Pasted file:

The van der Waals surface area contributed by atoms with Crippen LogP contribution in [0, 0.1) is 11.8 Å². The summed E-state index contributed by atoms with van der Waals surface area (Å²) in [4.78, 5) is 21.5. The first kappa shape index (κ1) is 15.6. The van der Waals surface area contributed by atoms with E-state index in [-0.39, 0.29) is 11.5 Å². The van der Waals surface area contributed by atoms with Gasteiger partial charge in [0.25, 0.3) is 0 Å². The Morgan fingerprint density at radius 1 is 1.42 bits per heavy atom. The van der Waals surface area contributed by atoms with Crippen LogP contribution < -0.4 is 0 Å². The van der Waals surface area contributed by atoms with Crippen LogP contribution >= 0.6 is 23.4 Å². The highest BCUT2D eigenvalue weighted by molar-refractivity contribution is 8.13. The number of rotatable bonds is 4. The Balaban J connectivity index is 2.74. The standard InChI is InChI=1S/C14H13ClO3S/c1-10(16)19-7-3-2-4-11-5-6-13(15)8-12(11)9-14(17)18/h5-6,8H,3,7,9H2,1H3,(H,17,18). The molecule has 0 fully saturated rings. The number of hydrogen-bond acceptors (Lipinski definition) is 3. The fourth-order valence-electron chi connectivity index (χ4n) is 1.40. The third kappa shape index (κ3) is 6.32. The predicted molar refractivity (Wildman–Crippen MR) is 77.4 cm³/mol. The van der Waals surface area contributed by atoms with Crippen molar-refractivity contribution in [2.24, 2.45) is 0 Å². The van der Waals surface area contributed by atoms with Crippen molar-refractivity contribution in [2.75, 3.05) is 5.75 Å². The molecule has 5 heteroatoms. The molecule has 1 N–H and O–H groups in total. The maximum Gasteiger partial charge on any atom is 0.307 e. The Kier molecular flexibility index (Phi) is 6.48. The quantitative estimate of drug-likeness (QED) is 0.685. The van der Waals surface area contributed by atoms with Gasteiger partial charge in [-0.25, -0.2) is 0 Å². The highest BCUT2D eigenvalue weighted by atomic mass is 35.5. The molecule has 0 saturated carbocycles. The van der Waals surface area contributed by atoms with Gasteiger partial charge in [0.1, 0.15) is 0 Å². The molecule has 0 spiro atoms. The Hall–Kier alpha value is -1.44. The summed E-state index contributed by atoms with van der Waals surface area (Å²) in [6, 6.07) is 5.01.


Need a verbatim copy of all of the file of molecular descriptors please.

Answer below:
The van der Waals surface area contributed by atoms with Crippen LogP contribution in [0, 0.1) is 11.8 Å². The summed E-state index contributed by atoms with van der Waals surface area (Å²) in [4.78, 5) is 21.5. The first kappa shape index (κ1) is 15.6. The van der Waals surface area contributed by atoms with E-state index in [-0.39, 0.29) is 11.5 Å². The van der Waals surface area contributed by atoms with Gasteiger partial charge in [0.25, 0.3) is 0 Å². The Morgan fingerprint density at radius 1 is 1.42 bits per heavy atom. The van der Waals surface area contributed by atoms with Crippen LogP contribution < -0.4 is 0 Å². The van der Waals surface area contributed by atoms with Crippen LogP contribution >= 0.6 is 23.4 Å². The highest BCUT2D eigenvalue weighted by molar-refractivity contribution is 8.13. The number of rotatable bonds is 4. The Balaban J connectivity index is 2.74. The standard InChI is InChI=1S/C14H13ClO3S/c1-10(16)19-7-3-2-4-11-5-6-13(15)8-12(11)9-14(17)18/h5-6,8H,3,7,9H2,1H3,(H,17,18). The molecule has 0 fully saturated rings. The number of hydrogen-bond acceptors (Lipinski definition) is 3. The fourth-order valence-electron chi connectivity index (χ4n) is 1.40. The third kappa shape index (κ3) is 6.32. The predicted molar refractivity (Wildman–Crippen MR) is 77.4 cm³/mol. The van der Waals surface area contributed by atoms with Crippen molar-refractivity contribution in [2.24, 2.45) is 0 Å². The van der Waals surface area contributed by atoms with Crippen molar-refractivity contribution in [2.75, 3.05) is 5.75 Å². The molecule has 5 heteroatoms. The molecule has 1 N–H and O–H groups in total. The maximum Gasteiger partial charge on any atom is 0.307 e. The Kier molecular flexibility index (Phi) is 6.48. The quantitative estimate of drug-likeness (QED) is 0.685. The van der Waals surface area contributed by atoms with Gasteiger partial charge in [-0.25, -0.2) is 0 Å². The highest BCUT2D eigenvalue weighted by atomic mass is 35.5. The molecule has 0 saturated carbocycles. The van der Waals surface area contributed by atoms with Gasteiger partial charge in [0.1, 0.15) is 0 Å². The molecule has 0 spiro atoms. The Hall–Kier alpha value is -1.44. The summed E-state index contributed by atoms with van der Waals surface area (Å²) in [6, 6.07) is 5.01.